What Is Magnetic Ride Control, And How Does It Differ From Traditional Suspension?
Adaptive suspension technology was long the holy grail for automakers. Why offer a set of shocks and springs that are specifically tuned for one type of driving—whether that be comfortable cruising or intense corner carving—when the possibility of a suspension setup that could bridge both worlds was on the table?
Although Citroen pioneered the use of a hydropneumatic suspension that could respond to body movement in the 1950s, it wasn't until the 1980s that computing power rose to the challenge of monitoring driving conditions in real-time. This engineering dream was initially explored in the world of racing, particularly Formula One, but early adjustable suspension efforts from Toyota and General Motors also made it to the streets during that era.
In particular, Cadillac was a leading proponent of developing true adaptive suspension technology, spending most of the 1990s offering various computer-controlled damping profiles for its factory shock absorbers in models like the Allante and the Eldorado. By the early 2000s, however, the brand made the revolutionary leap from relying on internal valve controls to instead using magnetized fluid to control shock response. Dubbed magnetic ride control or 'MagneRide,' it quickly became a key technology not just for Cadillac, but for improving the comfort and handling of brands as diverse as Chevrolet, GMC, and even Ford and Ferrari.
How Do Traditional Shock Absorbers Work?
At their most basic, shock absorbers transfer a vehicle's kinetic motion into heat through the movement of a hydraulic fluid through a series of valves and restrictions inside a housing. This motion has the effect of harnessing the energy that is held by the spring after it has been compressed, preventing it from rebounding up into the automobile's body and disrupting its ride. The hydraulic fluid dissipates the heat, thus completing the energy transfer from kinetic to thermal.
Inside the shock is a piston that moves up and down, with the amount of resistance to movement controlled by hydraulic valving. Early adjustable suspension systems relied on adjustable valve settings (just like current manually-adjustable coilover shocks today) or solenoid-activated bypasses that were controllable by the driver, which gave the shock absorber different damping profiles. Adaptive systems took this one step further by loading up a vehicle with sensors and then using that data to automatically select from a range of pre-programmed damping profiles based on road conditions.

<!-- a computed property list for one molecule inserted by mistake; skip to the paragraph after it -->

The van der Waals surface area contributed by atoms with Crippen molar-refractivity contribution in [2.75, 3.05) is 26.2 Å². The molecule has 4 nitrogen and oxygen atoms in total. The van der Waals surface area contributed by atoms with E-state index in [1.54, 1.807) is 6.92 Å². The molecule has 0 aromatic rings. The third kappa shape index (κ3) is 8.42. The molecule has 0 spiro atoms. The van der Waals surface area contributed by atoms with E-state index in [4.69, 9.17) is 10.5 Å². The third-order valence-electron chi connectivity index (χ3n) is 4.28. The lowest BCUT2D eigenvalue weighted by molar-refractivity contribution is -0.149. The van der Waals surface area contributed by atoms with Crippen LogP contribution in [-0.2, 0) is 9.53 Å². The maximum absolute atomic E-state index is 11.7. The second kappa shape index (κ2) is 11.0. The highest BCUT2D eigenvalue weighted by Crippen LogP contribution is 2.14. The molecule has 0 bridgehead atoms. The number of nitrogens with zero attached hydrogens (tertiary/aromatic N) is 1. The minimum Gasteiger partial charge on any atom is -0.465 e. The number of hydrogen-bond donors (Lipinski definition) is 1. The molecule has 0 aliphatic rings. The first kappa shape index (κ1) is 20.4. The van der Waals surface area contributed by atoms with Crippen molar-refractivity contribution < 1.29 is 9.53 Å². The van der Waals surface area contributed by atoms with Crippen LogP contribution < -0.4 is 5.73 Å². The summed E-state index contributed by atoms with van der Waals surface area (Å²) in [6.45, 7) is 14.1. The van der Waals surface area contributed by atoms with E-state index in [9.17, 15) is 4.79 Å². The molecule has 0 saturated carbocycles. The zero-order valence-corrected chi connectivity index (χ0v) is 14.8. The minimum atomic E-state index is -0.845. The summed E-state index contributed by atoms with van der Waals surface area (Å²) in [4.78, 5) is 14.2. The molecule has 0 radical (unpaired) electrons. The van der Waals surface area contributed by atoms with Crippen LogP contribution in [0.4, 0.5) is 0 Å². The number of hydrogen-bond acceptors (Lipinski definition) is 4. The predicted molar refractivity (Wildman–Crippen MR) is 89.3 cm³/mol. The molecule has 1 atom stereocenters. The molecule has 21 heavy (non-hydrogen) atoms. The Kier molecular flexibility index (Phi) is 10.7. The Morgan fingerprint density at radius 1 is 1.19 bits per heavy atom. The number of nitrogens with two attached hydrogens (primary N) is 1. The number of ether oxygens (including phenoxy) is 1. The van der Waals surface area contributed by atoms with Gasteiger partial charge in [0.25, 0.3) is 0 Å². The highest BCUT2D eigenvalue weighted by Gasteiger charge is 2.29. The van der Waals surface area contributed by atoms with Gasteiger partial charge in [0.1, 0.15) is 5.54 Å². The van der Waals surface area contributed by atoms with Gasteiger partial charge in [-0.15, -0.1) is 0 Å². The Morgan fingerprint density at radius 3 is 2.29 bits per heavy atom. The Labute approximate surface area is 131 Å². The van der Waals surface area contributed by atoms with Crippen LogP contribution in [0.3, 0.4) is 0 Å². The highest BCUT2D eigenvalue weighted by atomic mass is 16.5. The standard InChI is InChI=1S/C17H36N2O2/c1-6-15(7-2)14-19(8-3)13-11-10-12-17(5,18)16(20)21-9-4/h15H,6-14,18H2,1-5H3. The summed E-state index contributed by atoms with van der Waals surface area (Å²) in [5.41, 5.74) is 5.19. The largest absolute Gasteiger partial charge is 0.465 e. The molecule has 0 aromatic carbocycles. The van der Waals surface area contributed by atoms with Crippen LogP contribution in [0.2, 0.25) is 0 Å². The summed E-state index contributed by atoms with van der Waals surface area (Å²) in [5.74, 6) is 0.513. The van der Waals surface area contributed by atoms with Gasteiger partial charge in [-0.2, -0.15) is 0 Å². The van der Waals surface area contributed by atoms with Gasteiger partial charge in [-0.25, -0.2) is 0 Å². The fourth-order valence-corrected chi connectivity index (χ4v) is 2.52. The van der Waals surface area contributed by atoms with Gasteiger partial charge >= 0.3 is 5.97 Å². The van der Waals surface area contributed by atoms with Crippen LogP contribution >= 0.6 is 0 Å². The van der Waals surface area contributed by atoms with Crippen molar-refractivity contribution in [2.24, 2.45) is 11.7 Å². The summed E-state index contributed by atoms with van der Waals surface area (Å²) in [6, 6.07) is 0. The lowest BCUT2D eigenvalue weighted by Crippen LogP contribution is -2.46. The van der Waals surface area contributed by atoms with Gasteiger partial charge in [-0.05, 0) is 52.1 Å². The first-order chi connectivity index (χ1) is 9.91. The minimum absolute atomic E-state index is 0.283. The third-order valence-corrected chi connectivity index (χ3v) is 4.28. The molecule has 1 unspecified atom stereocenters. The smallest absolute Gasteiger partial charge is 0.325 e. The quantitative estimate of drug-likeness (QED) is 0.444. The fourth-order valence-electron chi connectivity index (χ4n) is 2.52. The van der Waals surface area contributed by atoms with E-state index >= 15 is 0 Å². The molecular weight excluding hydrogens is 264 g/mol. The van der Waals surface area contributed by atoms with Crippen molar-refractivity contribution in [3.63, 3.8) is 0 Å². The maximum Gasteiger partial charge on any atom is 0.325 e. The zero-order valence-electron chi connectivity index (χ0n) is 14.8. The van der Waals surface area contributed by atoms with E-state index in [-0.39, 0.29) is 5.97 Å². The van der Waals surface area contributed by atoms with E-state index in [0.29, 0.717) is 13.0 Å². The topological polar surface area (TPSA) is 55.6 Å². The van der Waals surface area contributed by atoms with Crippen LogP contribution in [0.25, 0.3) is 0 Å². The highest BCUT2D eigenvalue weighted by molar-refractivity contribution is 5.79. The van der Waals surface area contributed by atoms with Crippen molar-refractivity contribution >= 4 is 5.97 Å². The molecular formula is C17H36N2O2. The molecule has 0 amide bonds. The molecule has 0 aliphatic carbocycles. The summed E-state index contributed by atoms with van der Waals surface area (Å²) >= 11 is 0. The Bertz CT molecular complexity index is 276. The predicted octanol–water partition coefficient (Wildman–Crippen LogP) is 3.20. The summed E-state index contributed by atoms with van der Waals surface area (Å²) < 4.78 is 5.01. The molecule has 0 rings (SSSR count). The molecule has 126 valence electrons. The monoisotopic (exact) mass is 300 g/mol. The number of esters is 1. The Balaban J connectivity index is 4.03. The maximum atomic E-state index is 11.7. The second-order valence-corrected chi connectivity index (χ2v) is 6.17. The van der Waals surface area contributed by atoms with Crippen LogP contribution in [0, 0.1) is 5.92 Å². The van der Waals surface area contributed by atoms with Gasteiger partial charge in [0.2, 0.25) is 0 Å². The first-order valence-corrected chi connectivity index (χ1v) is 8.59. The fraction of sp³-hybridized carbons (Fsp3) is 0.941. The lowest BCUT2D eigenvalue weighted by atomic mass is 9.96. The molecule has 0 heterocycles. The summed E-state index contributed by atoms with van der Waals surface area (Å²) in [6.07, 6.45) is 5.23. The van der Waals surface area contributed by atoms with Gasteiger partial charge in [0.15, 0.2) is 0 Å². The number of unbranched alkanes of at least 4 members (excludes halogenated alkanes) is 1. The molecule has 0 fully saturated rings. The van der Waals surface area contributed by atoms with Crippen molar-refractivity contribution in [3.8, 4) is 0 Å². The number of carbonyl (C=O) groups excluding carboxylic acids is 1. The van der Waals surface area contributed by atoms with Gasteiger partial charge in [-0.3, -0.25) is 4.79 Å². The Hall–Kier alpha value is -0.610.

Doing Away With Valving
The engineers at Delphi Corporation (the name given to GM's parts development division founded in 1994) realized that it was possible to avoid complex, computer-controlled valving by instead using a shock's hydraulic fluid to increase or decrease resistance flow inside the damper. This was accomplished by using magnetized oil, or magnetorheological fluid, inside the shock.
How does magnetorheological fluid work? When exposed to a magnetic field, it's possible to alter the flow resistance, or viscosity, of the oil. This means the damper can move from extreme of stiffness to another simply by adjusting the electrical current being fed to the fluid, which can achieve near-solid status if desired. General Motors marketed this system as 'MagneRide,' with the original design arriving as a mid-year update to the 2002 Cadillac Seville STS.
The benefits of MagneRide are numerous. Not only does it reduce the internal complexity of the shock itself, it allows for incredibly rapid response to shifting driving conditions, with the original system capable of changing damping resistance in less than a millisecond. This made it the perfect match for a computerized control system that could read road conditions a thousand times a second and continuously adjust the shock's profile to keep it smooth and comfortable no matter how rough pavement conditions might get. By the same token, the system can automatically respond to body roll to keep a vehicle consistently flat during high performance driving.
Four Generations Of Magnetic Ride Control
MagneRide has gone through several iterations over the past two decades, moving from a single magnetic coil, to a dual-coil setup in its third generation, to the current fourth-generation design that incorporates accelerometers in the wheel hubs and a host of other improvements that make for even faster and smoother transitions between damping states.
The company that manufactures it has also seen its own evolution. After a financial crisis in the late-2000s, Delphi disbanded, selling the business unit that produced MagneRide to Beijing West Industries (BWI) which continues to manufacture and improve the suspension system to this day.
Under BWI's ownership, MagneRide's availability has expanded from its initial internal GM usage and Ferrari-licensed implementation to include applications such as the Ford Mustang, the Lamborghini Aventador, numerous high performance Audi models, the Acura NSX, several Acura SUVs, as well as members of the Land Rover sport-utility vehicle family.